Note 1: I wrote this article before Warren Buffett’s recent comments he made late last week about the “Buffett tax.”
Note 2: I try to stay nonpartisan on this site. This is almost impossible especially in this political environment. In general I tend to be centerist in my economic views, and weigh each issue independently instead of taking any party line so it is not as difficult.
I have two articles about President Obama’s tax proposals coming up as well as this one. They are not anti-Obama but will try my best to truly convey that fact in the piece.
Lee Ainslie's Maverick Capital had a difficult third quarter, although many hedge funds did. The quarter ended with the S&P 500's worst month since the beginning of the COVID pandemic. Q3 2021 hedge fund letters, conferences and more Maverick fund returns Maverick USA was down 11.6% for the third quarter, bringing its year-to-date return to Read More
Warren Buffett, for several years has been quite vocal about his dissatisfaction with the U.S taxation system. In 2007, Buffett illustrated through his personal experience, how the loopholes in the U.S tax system are allowing the rich to become richer through many tax exemptions while the lower classes suffer. In 2007, Buffett stated how the U.S tax system allowed his to pay a minor 17.7% on his $46 million earnings, while his secretary had to pay a 30% tax rate on $60,000 in earnings.
Simply going with this presented example, the tax system could be deemed unfair, as often stated by the Democrats in congress, however, there is more to put into perspective before jumping into the conclusion of unfair tax system. While it makes sense to think increasing tax rates for those who earn more than $1 million a year is fair, there is evidently more to the argument if the economic factors are put in. Paul Ryan chairman of the House of Representatives Budget Committee along with Mitch McConnell, the Senate Republican leader, believe the increase would hinder growth and employment creation as it would leave little money for the wealthy to invest in business. Such a tax change would further shake up the already unstable economy. President Obama stated in an interview from 2009 stated that he would not raise taxes on anyone while the economy is still weak. Moreover, many are of the opinion that the government is already heavily reliant on the wealthy to cover the government debt, therefore, additional tax burden when the income tax rates are already hitting record high levels is not the viable solution to the debt problem.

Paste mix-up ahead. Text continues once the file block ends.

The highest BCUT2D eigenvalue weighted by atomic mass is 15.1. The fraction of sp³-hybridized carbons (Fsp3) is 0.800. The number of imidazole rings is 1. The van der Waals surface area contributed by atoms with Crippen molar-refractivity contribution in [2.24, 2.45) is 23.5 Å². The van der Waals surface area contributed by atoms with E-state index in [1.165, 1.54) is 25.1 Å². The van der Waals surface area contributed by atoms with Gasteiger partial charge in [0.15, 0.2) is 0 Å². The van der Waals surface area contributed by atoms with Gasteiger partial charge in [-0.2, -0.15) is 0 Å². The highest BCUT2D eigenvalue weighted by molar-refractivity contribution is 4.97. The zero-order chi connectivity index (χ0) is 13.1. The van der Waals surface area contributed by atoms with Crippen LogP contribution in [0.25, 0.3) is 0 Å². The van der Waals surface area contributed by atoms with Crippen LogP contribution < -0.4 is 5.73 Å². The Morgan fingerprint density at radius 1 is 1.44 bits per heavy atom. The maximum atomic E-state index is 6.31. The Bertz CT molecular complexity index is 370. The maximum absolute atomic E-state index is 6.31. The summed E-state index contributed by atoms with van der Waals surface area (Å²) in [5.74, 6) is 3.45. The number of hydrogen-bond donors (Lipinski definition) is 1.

Moreover, there are some basic facts which serve as enough reason to argue against Warren Buffett’s case of unfair tax system. According to the 2008 data of IRS, the tax rate levied on the top 10% of the earners (individuals who make an average of $114,000) was 19%. Buffett, by stating his secretary paying 30% taxes on his $60,000 income, includes not just the income tax rate, but also other federal taxes such as Social Security and Medicare payroll taxes. Additionally, Buffett comparing the tax rates of his earnings with that of his secretary is also irrelevant as Buffett’s income is derived from his investment in stocks which are categorized as ‘capital gains’.
Tax rate on capital gains is different from the normal income tax rate for many reasons. The capital gains and dividend tax rate is kept low as the corporations incur a tax which ultimately sums up to be around 50%. Increasing the tax rates of the rich, like Warren Buffett himself, converts to the increase in this corporate tax rate as majority of the wealthy in the income group earn through capital gains.
Even if the majority of Americans agree with actually raising taxes on the rich Buffett is risking his reputation. When it comes to great CEOs like Steve Jobs, most couldn’t care less whether he is a registered Republican or Democrat, the same is true with great investors like David Einhorn. Einhorn has described himself as a registered Democrat but not terribly partisan. Steve Jobs and David Einhorn are respected by Americans for their managerial skills and investing skills, respectively. However people, who constantly flout their political views like George Soros, are much more of a lightning rod for criticism (and conspiracy theories). Despite Soros’ great track record, he is hated by many on the right for his far left views.
Warren Buffett is one of the most respected CEOs in America (in 2010, Berkshire Hathaway was rated the most respected company by Harris Polling). Right or wrong, he has received criticism for his investment in Goldman Sachs and General Electric and then asking for a bailout. Goldman received TARP money, and both companies were bailed out by the Federal Reserve. Buffett also was criticized for meeting with Obama and investing almost immediately afterwards in Bank of America.
Buffett might lose the respect of a huge chunk of the American people by being Obama’s “spokesman” in the financial world. It is not because Obama is a Democrat, this criticism would be valid if Charlie Munger (a moderate Republican) was very vocal about his support for Mitt Romney, Jon Huntsman, or even Chris Christie.
Warren Buffett will go down as a legend, however, he can be remembered as the George Soros or Steve Jobs of our time; the choice is his.